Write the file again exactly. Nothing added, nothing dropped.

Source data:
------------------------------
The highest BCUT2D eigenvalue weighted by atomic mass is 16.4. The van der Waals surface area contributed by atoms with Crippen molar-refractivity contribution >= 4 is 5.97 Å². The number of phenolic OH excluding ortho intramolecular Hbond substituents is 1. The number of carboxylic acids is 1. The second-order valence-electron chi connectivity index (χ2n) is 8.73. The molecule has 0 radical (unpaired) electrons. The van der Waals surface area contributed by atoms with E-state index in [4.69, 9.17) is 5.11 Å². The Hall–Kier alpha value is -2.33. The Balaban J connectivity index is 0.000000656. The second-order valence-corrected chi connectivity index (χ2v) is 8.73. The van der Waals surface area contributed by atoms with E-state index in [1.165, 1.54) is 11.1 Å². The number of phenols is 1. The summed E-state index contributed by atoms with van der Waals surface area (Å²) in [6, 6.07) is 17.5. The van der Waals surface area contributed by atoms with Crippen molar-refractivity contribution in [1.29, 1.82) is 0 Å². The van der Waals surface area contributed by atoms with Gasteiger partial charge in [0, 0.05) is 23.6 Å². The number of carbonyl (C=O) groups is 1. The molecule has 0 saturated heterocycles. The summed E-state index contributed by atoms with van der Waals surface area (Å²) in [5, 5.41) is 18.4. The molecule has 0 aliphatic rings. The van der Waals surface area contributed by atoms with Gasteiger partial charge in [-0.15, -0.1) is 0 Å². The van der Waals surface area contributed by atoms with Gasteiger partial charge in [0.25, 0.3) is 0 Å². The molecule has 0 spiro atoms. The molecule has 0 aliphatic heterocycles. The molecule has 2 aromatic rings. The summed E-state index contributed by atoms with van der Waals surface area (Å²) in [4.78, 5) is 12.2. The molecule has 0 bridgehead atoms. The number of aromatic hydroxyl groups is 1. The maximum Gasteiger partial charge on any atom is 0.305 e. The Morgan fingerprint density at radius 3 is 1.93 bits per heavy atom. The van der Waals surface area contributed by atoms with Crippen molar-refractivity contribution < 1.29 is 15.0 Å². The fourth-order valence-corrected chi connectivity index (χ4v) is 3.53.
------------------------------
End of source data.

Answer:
The highest BCUT2D eigenvalue weighted by atomic mass is 16.4. The van der Waals surface area contributed by atoms with Crippen molar-refractivity contribution >= 4 is 5.97 Å². The number of phenolic OH excluding ortho intramolecular Hbond substituents is 1. The number of carboxylic acids is 1. The second-order valence-electron chi connectivity index (χ2n) is 8.73. The molecule has 0 radical (unpaired) electrons. The van der Waals surface area contributed by atoms with E-state index in [4.69, 9.17) is 5.11 Å². The Hall–Kier alpha value is -2.33. The Balaban J connectivity index is 0.000000656. The second-order valence-corrected chi connectivity index (χ2v) is 8.73. The van der Waals surface area contributed by atoms with E-state index in [1.165, 1.54) is 11.1 Å². The number of phenols is 1. The summed E-state index contributed by atoms with van der Waals surface area (Å²) in [6, 6.07) is 17.5. The van der Waals surface area contributed by atoms with Crippen molar-refractivity contribution in [1.29, 1.82) is 0 Å². The van der Waals surface area contributed by atoms with Gasteiger partial charge in [0, 0.05) is 23.6 Å². The number of carbonyl (C=O) groups is 1. The molecule has 0 saturated heterocycles. The summed E-state index contributed by atoms with van der Waals surface area (Å²) in [5, 5.41) is 18.4. The molecule has 0 aliphatic rings. The van der Waals surface area contributed by atoms with Gasteiger partial charge in [-0.15, -0.1) is 0 Å². The van der Waals surface area contributed by atoms with Gasteiger partial charge in [0.25, 0.3) is 0 Å². The molecule has 0 spiro atoms. The molecule has 0 aliphatic heterocycles. The molecule has 2 aromatic rings. The summed E-state index contributed by atoms with van der Waals surface area (Å²) in [4.78, 5) is 12.2. The molecule has 0 bridgehead atoms. The number of aromatic hydroxyl groups is 1. The maximum Gasteiger partial charge on any atom is 0.305 e. The Morgan fingerprint density at radius 3 is 1.93 bits per heavy atom. The van der Waals surface area contributed by atoms with Crippen molar-refractivity contribution < 1.29 is 15.0 Å². The fourth-order valence-corrected chi connectivity index (χ4v) is 3.53.